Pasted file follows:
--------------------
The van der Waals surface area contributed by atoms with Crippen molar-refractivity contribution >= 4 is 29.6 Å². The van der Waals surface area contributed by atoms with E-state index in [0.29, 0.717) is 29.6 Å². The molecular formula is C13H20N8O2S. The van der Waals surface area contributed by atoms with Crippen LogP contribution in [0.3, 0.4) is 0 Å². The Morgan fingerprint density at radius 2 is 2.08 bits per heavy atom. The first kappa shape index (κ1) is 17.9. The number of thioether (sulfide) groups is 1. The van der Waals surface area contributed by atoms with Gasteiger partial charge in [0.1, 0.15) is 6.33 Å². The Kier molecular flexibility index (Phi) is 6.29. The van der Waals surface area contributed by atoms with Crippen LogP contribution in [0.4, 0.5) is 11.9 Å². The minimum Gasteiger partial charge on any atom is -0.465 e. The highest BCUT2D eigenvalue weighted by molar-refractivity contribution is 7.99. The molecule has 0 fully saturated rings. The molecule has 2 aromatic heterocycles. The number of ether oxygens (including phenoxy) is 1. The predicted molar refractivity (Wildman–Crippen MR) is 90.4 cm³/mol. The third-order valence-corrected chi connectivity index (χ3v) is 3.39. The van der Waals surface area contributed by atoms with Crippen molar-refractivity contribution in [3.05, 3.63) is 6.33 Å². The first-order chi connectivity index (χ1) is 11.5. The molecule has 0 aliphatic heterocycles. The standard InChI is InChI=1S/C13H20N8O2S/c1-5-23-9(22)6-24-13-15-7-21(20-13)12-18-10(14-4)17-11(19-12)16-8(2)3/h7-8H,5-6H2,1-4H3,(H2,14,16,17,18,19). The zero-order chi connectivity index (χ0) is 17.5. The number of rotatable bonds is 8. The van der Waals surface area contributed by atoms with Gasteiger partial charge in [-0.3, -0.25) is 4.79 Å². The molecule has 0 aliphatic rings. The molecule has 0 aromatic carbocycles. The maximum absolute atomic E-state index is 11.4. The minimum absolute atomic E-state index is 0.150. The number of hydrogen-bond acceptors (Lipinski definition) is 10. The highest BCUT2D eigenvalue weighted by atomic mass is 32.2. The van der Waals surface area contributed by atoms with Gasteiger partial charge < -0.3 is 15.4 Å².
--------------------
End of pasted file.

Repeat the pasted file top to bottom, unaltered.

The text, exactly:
The van der Waals surface area contributed by atoms with Crippen molar-refractivity contribution >= 4 is 29.6 Å². The van der Waals surface area contributed by atoms with E-state index in [0.29, 0.717) is 29.6 Å². The molecular formula is C13H20N8O2S. The van der Waals surface area contributed by atoms with Crippen LogP contribution in [0.3, 0.4) is 0 Å². The Morgan fingerprint density at radius 2 is 2.08 bits per heavy atom. The first kappa shape index (κ1) is 17.9. The number of thioether (sulfide) groups is 1. The van der Waals surface area contributed by atoms with Gasteiger partial charge in [0.1, 0.15) is 6.33 Å². The Kier molecular flexibility index (Phi) is 6.29. The van der Waals surface area contributed by atoms with Crippen LogP contribution in [0.4, 0.5) is 11.9 Å². The minimum Gasteiger partial charge on any atom is -0.465 e. The highest BCUT2D eigenvalue weighted by molar-refractivity contribution is 7.99. The molecule has 0 fully saturated rings. The molecule has 2 aromatic heterocycles. The number of ether oxygens (including phenoxy) is 1. The predicted molar refractivity (Wildman–Crippen MR) is 90.4 cm³/mol. The third-order valence-corrected chi connectivity index (χ3v) is 3.39. The van der Waals surface area contributed by atoms with Crippen molar-refractivity contribution in [3.05, 3.63) is 6.33 Å². The first-order chi connectivity index (χ1) is 11.5. The molecule has 0 aliphatic heterocycles. The standard InChI is InChI=1S/C13H20N8O2S/c1-5-23-9(22)6-24-13-15-7-21(20-13)12-18-10(14-4)17-11(19-12)16-8(2)3/h7-8H,5-6H2,1-4H3,(H2,14,16,17,18,19). The zero-order chi connectivity index (χ0) is 17.5. The number of rotatable bonds is 8. The van der Waals surface area contributed by atoms with Gasteiger partial charge in [-0.3, -0.25) is 4.79 Å². The molecule has 0 aliphatic rings. The molecule has 0 aromatic carbocycles. The maximum absolute atomic E-state index is 11.4. The minimum absolute atomic E-state index is 0.150. The number of hydrogen-bond acceptors (Lipinski definition) is 10. The highest BCUT2D eigenvalue weighted by atomic mass is 32.2. The van der Waals surface area contributed by atoms with Gasteiger partial charge < -0.3 is 15.4 Å².